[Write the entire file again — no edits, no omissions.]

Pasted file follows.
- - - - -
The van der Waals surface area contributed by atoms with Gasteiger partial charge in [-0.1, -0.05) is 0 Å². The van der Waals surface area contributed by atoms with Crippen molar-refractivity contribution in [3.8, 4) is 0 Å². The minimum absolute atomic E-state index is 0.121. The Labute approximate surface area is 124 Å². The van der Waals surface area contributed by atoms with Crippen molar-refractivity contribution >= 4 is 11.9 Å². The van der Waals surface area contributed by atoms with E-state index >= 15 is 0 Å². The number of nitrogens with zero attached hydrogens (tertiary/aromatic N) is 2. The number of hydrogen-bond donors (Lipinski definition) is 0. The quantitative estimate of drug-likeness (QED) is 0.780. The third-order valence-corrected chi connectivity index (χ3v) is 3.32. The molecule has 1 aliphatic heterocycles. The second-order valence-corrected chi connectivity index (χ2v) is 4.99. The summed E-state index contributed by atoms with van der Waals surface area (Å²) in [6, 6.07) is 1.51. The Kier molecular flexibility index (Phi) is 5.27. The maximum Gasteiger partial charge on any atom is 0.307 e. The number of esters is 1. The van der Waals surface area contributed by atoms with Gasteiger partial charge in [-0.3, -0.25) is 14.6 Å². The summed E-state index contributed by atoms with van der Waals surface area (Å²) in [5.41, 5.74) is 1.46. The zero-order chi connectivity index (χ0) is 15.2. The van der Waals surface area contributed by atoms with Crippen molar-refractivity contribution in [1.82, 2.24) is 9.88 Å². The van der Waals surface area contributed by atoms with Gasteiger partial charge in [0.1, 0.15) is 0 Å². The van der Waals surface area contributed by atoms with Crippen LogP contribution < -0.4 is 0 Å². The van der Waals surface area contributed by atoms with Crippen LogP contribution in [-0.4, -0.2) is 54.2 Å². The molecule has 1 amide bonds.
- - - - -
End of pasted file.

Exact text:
The van der Waals surface area contributed by atoms with Gasteiger partial charge in [-0.1, -0.05) is 0 Å². The van der Waals surface area contributed by atoms with Crippen molar-refractivity contribution in [3.8, 4) is 0 Å². The minimum absolute atomic E-state index is 0.121. The Labute approximate surface area is 124 Å². The van der Waals surface area contributed by atoms with Crippen molar-refractivity contribution >= 4 is 11.9 Å². The van der Waals surface area contributed by atoms with E-state index >= 15 is 0 Å². The number of nitrogens with zero attached hydrogens (tertiary/aromatic N) is 2. The number of hydrogen-bond donors (Lipinski definition) is 0. The quantitative estimate of drug-likeness (QED) is 0.780. The third-order valence-corrected chi connectivity index (χ3v) is 3.32. The molecule has 1 aliphatic heterocycles. The second-order valence-corrected chi connectivity index (χ2v) is 4.99. The summed E-state index contributed by atoms with van der Waals surface area (Å²) in [6, 6.07) is 1.51. The Kier molecular flexibility index (Phi) is 5.27. The maximum Gasteiger partial charge on any atom is 0.307 e. The number of esters is 1. The van der Waals surface area contributed by atoms with Gasteiger partial charge in [-0.3, -0.25) is 14.6 Å². The summed E-state index contributed by atoms with van der Waals surface area (Å²) in [5.41, 5.74) is 1.46. The zero-order chi connectivity index (χ0) is 15.2. The van der Waals surface area contributed by atoms with Crippen molar-refractivity contribution in [1.82, 2.24) is 9.88 Å². The van der Waals surface area contributed by atoms with Gasteiger partial charge in [0.1, 0.15) is 0 Å². The van der Waals surface area contributed by atoms with Crippen LogP contribution < -0.4 is 0 Å². The van der Waals surface area contributed by atoms with Crippen LogP contribution in [-0.4, -0.2) is 54.2 Å². The molecule has 1 amide bonds.